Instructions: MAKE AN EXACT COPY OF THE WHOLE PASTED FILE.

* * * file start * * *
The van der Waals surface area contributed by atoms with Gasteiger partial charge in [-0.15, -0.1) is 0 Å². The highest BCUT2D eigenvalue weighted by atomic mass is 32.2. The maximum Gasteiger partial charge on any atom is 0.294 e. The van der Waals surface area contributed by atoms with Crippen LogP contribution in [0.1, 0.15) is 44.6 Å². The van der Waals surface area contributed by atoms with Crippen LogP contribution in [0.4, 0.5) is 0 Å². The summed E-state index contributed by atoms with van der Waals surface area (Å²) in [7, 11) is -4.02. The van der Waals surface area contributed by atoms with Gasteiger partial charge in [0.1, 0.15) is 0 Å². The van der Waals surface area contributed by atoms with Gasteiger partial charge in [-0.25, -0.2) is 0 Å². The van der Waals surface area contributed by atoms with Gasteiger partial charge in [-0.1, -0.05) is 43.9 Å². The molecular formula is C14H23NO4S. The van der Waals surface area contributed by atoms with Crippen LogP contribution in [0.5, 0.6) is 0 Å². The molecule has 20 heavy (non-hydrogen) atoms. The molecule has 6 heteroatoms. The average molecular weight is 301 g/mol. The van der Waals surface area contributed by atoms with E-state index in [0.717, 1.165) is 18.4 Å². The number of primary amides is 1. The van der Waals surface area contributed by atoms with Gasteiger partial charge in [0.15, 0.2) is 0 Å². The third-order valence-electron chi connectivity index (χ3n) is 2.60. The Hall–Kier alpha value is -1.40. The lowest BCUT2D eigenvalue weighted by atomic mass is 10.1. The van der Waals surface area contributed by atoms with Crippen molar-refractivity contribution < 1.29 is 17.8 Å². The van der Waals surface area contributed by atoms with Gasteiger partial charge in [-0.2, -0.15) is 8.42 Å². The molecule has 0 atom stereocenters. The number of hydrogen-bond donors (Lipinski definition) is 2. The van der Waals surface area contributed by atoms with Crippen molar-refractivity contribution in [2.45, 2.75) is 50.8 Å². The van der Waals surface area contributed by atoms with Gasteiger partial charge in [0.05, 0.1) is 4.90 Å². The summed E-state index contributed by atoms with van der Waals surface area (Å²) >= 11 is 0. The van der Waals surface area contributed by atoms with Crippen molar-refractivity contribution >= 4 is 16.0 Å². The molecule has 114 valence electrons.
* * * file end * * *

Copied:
The van der Waals surface area contributed by atoms with Gasteiger partial charge in [-0.15, -0.1) is 0 Å². The highest BCUT2D eigenvalue weighted by atomic mass is 32.2. The maximum Gasteiger partial charge on any atom is 0.294 e. The van der Waals surface area contributed by atoms with Crippen LogP contribution in [0.1, 0.15) is 44.6 Å². The van der Waals surface area contributed by atoms with Crippen LogP contribution in [0.4, 0.5) is 0 Å². The summed E-state index contributed by atoms with van der Waals surface area (Å²) in [7, 11) is -4.02. The van der Waals surface area contributed by atoms with Gasteiger partial charge in [0.1, 0.15) is 0 Å². The van der Waals surface area contributed by atoms with Gasteiger partial charge in [-0.25, -0.2) is 0 Å². The van der Waals surface area contributed by atoms with Gasteiger partial charge in [-0.1, -0.05) is 43.9 Å². The molecular formula is C14H23NO4S. The van der Waals surface area contributed by atoms with Crippen LogP contribution in [0.5, 0.6) is 0 Å². The molecule has 20 heavy (non-hydrogen) atoms. The molecule has 6 heteroatoms. The average molecular weight is 301 g/mol. The van der Waals surface area contributed by atoms with E-state index in [0.717, 1.165) is 18.4 Å². The number of primary amides is 1. The van der Waals surface area contributed by atoms with Gasteiger partial charge in [0.15, 0.2) is 0 Å². The third-order valence-electron chi connectivity index (χ3n) is 2.60. The Hall–Kier alpha value is -1.40. The lowest BCUT2D eigenvalue weighted by atomic mass is 10.1. The van der Waals surface area contributed by atoms with Crippen molar-refractivity contribution < 1.29 is 17.8 Å². The van der Waals surface area contributed by atoms with Gasteiger partial charge in [-0.2, -0.15) is 8.42 Å². The molecule has 0 atom stereocenters. The number of hydrogen-bond donors (Lipinski definition) is 2. The van der Waals surface area contributed by atoms with Crippen molar-refractivity contribution in [2.45, 2.75) is 50.8 Å². The van der Waals surface area contributed by atoms with Gasteiger partial charge in [0.05, 0.1) is 4.90 Å². The summed E-state index contributed by atoms with van der Waals surface area (Å²) >= 11 is 0. The van der Waals surface area contributed by atoms with Crippen molar-refractivity contribution >= 4 is 16.0 Å². The molecule has 114 valence electrons.